In seeking to develop a more coherent theory of the First Amendment’s Expression Clauses, the Supreme Court has largely overlooked an important political interest: that of individual participation. This essay, which will appear in the NYU Journal of Legislation and Public Policy, describes how the Court has largely abandoned an individualist for a structuralist view of these provisions. Under this approach, expression doctrine aims primarily to protect not individual speakers, but social processes. The essay then traces this change and its implications in some of the Court’s leading election law cases. In particular, the Court’s recent overruling of Austin v. Michigan Chamber of Commerce in Citizens United v. FEC and protection of business corporations’ right to make unlimited independent expenditures in candidate elections rest on this change and show the great effects it has had on the structure and practice of our politics. The essay concludes by calling for recovery of this now subordinated participation interest.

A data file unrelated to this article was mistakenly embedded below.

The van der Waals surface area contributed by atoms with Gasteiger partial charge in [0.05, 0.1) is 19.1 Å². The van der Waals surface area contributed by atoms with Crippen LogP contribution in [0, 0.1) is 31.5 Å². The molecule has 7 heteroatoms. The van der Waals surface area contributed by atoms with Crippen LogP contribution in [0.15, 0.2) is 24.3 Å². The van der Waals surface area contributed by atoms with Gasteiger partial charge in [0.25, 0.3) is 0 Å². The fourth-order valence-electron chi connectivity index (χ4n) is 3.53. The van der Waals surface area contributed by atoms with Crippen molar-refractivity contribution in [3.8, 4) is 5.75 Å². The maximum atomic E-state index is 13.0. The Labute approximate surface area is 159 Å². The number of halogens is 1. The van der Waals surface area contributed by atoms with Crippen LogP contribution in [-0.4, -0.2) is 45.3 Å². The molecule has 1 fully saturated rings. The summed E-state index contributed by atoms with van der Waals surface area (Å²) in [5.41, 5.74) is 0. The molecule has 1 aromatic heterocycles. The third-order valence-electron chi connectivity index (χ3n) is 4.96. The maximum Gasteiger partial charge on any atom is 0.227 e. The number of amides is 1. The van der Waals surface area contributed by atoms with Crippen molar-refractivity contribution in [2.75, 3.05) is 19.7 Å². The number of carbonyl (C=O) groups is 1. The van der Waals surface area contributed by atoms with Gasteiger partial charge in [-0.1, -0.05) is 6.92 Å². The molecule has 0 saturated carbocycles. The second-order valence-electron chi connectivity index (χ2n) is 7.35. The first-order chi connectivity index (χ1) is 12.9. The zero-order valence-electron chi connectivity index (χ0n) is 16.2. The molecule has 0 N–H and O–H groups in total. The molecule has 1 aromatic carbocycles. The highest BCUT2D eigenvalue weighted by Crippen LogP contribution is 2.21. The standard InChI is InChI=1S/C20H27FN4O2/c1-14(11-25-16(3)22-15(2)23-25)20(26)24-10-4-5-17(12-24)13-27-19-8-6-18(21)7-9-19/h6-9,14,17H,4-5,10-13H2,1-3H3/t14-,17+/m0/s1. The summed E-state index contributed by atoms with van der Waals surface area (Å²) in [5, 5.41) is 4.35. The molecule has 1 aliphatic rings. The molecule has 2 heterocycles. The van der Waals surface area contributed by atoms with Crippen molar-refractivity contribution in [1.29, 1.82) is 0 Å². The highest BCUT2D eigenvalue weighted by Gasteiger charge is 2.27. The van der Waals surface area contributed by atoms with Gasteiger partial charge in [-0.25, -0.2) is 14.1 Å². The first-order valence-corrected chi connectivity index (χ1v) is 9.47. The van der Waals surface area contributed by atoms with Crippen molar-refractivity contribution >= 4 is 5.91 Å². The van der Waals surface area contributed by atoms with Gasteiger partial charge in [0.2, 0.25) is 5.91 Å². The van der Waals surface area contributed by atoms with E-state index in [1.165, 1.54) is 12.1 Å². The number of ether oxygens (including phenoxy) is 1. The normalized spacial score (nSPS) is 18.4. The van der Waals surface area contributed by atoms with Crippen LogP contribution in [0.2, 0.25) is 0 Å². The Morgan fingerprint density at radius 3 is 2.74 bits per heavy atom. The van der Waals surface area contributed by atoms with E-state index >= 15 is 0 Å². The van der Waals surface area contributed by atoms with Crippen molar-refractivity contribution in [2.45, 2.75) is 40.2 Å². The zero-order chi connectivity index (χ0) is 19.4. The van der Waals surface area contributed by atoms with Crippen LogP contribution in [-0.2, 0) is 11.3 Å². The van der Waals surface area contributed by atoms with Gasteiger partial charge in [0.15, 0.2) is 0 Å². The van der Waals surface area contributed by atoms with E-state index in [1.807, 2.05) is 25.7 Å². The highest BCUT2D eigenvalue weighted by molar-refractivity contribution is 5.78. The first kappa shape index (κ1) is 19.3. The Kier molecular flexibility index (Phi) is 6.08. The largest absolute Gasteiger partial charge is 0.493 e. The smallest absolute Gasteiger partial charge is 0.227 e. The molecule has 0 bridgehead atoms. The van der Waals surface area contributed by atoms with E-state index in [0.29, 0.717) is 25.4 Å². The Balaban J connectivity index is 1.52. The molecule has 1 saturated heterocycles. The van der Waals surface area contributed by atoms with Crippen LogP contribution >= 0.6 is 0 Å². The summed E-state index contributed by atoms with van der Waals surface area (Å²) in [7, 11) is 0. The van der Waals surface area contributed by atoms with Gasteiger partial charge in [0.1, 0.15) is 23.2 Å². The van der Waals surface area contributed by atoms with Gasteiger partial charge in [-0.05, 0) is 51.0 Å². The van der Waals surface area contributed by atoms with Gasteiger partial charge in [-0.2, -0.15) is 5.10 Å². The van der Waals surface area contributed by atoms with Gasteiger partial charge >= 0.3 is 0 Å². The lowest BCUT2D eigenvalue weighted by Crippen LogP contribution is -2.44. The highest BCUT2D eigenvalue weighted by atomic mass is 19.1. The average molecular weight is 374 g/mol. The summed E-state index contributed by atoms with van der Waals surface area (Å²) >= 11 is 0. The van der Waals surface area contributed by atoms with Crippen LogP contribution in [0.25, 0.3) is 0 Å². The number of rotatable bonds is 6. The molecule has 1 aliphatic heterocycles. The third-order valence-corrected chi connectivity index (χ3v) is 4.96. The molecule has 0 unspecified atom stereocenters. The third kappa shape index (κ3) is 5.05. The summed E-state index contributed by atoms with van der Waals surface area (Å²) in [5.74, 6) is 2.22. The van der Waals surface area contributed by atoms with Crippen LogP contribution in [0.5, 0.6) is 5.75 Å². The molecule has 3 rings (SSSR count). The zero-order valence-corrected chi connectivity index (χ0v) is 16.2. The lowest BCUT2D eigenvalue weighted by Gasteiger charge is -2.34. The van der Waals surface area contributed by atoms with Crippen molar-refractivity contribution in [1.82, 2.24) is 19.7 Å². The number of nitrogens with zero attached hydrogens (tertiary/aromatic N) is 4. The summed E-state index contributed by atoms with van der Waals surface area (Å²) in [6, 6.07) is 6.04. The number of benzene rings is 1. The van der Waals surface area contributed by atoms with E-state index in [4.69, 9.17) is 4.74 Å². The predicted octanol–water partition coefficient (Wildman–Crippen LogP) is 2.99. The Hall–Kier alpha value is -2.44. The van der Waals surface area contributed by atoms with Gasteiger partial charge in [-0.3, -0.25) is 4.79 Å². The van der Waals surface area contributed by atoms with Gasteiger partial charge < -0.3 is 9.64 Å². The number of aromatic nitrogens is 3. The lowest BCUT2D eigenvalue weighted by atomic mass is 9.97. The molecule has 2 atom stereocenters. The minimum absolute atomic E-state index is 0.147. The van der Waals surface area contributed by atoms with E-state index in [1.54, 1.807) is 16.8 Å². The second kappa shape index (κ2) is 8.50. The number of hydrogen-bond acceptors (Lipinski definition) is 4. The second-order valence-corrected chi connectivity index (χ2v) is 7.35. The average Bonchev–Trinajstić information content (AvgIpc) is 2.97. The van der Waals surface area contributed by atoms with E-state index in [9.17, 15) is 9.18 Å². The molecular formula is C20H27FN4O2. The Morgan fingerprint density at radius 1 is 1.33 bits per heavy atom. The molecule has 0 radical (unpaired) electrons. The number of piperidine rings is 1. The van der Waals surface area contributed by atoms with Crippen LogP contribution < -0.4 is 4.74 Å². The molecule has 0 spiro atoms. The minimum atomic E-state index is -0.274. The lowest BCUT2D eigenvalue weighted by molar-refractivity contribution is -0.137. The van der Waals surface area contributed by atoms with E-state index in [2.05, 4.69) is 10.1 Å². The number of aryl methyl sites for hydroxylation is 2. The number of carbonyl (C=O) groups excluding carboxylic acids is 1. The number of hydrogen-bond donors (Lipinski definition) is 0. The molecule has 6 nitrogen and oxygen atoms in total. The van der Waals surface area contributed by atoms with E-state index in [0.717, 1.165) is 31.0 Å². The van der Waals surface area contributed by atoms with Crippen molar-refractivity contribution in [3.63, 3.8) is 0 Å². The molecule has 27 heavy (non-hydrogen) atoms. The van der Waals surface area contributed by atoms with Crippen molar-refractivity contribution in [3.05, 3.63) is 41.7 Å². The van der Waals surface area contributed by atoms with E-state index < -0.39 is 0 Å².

Daniel R. Ortiz, Recovering the Individual in Politics, 15 NYU Journal of Legislation & Public Policy, 263–287 (2012).
UVA Law Faculty Affiliations
Daniel R. Ortiz